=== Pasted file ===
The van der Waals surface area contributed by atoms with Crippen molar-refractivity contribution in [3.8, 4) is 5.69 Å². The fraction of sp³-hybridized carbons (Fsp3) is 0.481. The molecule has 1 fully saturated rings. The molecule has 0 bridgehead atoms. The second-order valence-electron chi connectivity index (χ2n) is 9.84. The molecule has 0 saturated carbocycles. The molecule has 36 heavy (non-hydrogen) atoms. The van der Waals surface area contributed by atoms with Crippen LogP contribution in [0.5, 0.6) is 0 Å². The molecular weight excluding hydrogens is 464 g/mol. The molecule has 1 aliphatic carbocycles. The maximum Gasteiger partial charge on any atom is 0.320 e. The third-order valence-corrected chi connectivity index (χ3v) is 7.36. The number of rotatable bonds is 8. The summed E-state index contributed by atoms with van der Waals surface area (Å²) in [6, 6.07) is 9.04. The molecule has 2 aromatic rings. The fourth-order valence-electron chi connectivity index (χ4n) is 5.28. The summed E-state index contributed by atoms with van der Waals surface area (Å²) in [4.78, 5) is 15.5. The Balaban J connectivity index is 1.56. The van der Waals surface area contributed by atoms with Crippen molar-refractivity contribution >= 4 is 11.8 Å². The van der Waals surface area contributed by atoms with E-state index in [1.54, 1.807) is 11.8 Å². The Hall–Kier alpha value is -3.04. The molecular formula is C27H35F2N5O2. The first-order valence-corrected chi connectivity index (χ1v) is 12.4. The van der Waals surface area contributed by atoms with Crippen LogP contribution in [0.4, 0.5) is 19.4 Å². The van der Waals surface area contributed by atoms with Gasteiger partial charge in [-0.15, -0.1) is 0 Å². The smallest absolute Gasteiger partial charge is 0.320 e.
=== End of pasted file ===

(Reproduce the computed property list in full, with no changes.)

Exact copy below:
The van der Waals surface area contributed by atoms with Crippen molar-refractivity contribution in [3.8, 4) is 5.69 Å². The fraction of sp³-hybridized carbons (Fsp3) is 0.481. The molecule has 1 fully saturated rings. The molecule has 0 bridgehead atoms. The second-order valence-electron chi connectivity index (χ2n) is 9.84. The molecule has 0 saturated carbocycles. The molecule has 36 heavy (non-hydrogen) atoms. The van der Waals surface area contributed by atoms with Crippen LogP contribution in [0.5, 0.6) is 0 Å². The molecular weight excluding hydrogens is 464 g/mol. The molecule has 1 aliphatic carbocycles. The maximum Gasteiger partial charge on any atom is 0.320 e. The third-order valence-corrected chi connectivity index (χ3v) is 7.36. The number of rotatable bonds is 8. The summed E-state index contributed by atoms with van der Waals surface area (Å²) in [6, 6.07) is 9.04. The molecule has 2 aromatic rings. The fourth-order valence-electron chi connectivity index (χ4n) is 5.28. The summed E-state index contributed by atoms with van der Waals surface area (Å²) in [4.78, 5) is 15.5. The Balaban J connectivity index is 1.56. The van der Waals surface area contributed by atoms with Crippen molar-refractivity contribution >= 4 is 11.8 Å². The van der Waals surface area contributed by atoms with E-state index in [1.54, 1.807) is 11.8 Å². The Hall–Kier alpha value is -3.04. The molecular formula is C27H35F2N5O2. The first-order valence-corrected chi connectivity index (χ1v) is 12.4. The van der Waals surface area contributed by atoms with Crippen LogP contribution in [0.4, 0.5) is 19.4 Å². The van der Waals surface area contributed by atoms with Gasteiger partial charge in [-0.15, -0.1) is 0 Å². The smallest absolute Gasteiger partial charge is 0.320 e.